Designing Kid-Friendly Playgrounds

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''Tag, you're it!'' yelled Scott, and ran in the opposite direction. But his stumpy five-year-old legs weren't fast enough. His sister caught him, tapped him on the shoulder, and raced under the monkey bars, through the sandbox, and past the massive old oak tree. She kicked up wood chips as she ran. And finally, breathing hard, she snuck beneath the bushes. She waited. In a few minutes her brother would start yelling her name, too tired to look for her. But for now, she could relax. For now, she was invisible. She grinned. She loved this playground.

And who didn’t love a playground at one time or other? Playgrounds were our hideaways. We could imagine we were kings and queens of our own forts. We could shimmy up trees, thinking we were squirrels. We could swing and jump and run and get dirty without consequence. Playgrounds aided us in our mischievous jaunts. And playgrounds even helped us acquire skills other environments didn’t.

According to early childhood experts, children need free, spontaneous play, and the best place for this is a playground. ''Children’s free play typically is pleasurable, self-motivated, imaginative, non-goal-directed, spontaneous, active, and free of rules imposed by adults,'' writes Vicki L. Stoecklin, M.Ed., in Creating Playgrounds Kids Love. ''Quality play involves the whole child: gross motor, fine motor, senses, emotion, intellect, individual growth, and social interaction.''



However, Stoecklin continues, ''Outdoor areas designed by adults often fail to delight their intended audience. Children want areas filled with nature — from plants, trees, flowers, and water to animals and insects. They want different things to do and developmentally appropriate learning environments that hold their attention for hours.''

Playgrounds, therefore, must be designed with two aims in mind: to excite the child and to nurture them. If designed correctly, playgrounds will not only foster children’s imaginative spirit, but they will also provide a safe and enjoyable place for kids to develop and grow.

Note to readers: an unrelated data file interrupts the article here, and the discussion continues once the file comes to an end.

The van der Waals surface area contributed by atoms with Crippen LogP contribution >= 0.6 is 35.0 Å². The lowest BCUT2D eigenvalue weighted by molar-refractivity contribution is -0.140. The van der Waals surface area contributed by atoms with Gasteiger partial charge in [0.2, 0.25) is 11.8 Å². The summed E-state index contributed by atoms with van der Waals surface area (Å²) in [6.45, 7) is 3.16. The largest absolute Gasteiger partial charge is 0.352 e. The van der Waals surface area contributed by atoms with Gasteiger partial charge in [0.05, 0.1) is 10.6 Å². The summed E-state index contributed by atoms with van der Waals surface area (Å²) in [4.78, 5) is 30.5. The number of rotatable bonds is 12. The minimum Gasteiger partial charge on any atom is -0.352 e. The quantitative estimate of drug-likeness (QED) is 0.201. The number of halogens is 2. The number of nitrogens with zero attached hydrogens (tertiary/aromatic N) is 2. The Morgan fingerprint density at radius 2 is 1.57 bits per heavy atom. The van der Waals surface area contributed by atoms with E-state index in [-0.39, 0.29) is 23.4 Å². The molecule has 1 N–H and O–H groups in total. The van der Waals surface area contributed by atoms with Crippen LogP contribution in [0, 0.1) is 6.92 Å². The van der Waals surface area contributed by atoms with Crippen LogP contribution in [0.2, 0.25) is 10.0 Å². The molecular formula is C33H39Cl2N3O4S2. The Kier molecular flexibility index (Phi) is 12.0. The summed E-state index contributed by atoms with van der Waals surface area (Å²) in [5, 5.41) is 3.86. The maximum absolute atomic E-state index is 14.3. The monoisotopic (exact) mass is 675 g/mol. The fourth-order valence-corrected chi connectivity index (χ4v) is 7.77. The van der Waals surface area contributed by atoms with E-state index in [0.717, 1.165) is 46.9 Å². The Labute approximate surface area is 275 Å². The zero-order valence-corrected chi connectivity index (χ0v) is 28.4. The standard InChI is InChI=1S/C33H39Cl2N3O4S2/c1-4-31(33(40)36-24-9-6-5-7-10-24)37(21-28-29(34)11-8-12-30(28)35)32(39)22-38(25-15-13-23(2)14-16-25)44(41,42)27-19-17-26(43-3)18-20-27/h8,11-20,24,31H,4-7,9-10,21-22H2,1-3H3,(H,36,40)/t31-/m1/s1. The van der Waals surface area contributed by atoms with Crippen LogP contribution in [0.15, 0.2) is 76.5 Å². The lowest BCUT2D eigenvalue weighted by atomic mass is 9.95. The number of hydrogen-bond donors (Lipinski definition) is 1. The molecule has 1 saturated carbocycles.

There are several factors to consider when designing playgrounds for kids.

Working With the Landscape

As Stoecklin writes, ''When children are outdoors, they're crawling under bushes, digging in dirt, damming streams, and climbing anywhere their legs and sense of adventure will take them.'' Children like nature. So work with it. Instead of ''paving paradise,'' set your playground among the grassy knolls and rolling hills — children can run up them or roll down them. Allow foliage and other natural objects to be speckled around the playground: after all, trees provide shade, bushes become forts, and logs become bridges.

According to Stoecklin, ''Numerous studies of outdoor experiences have shown that natural outdoor environments have an impact on humans. They reduce stress and create a feeling of well-being. And small children consistently prefer the natural landscape over built environments.''

Play Time — Naturally

Along with typical playground equipment, including seesaws, monkey bars, jungle gyms, slides, swings, and merry-go-rounds, natural objects like sand, water, and rocks are great tools to stimulate children’s imaginations and help kids develop fine motor skills.

Sandboxes allow kids to use their hands to create sandcastles and dig for pretend gold. Streams and watering holes let kids collect rocks and skip them across the surface, use shovels to scoop water into buckets, and splash and clean their dirty hands.

Make Things Safe

It’s inevitable: children fall. So to cushion their knees and heads, surround the play equipment with something soft, such as wood chips, rubber mats, bark mulch, or sand. Avoid harder surfaces including concrete, grass, and dirt.

Here are some more safety tips from the National Safety Council (NSC):
  • Guardrails should be placed on all platforms to prevent children from falling.
  • Make sure there aren’t things that can trip children, like tree roots or loose concrete
  • There should be no sharp edges around the equipment.
  • Design playgrounds with age in mind: the National Program for Playground Safety says playgrounds should be split from ages 2 to 5 and 5 to 12.
  • Openings in play equipment should be big enough so children can’t squeeze through and get trapped.

On the net:National Safety Council If this article has helped you in some way, will you say thanks by sharing it through a share, like, a link, or an email to someone you think would appreciate the reference.

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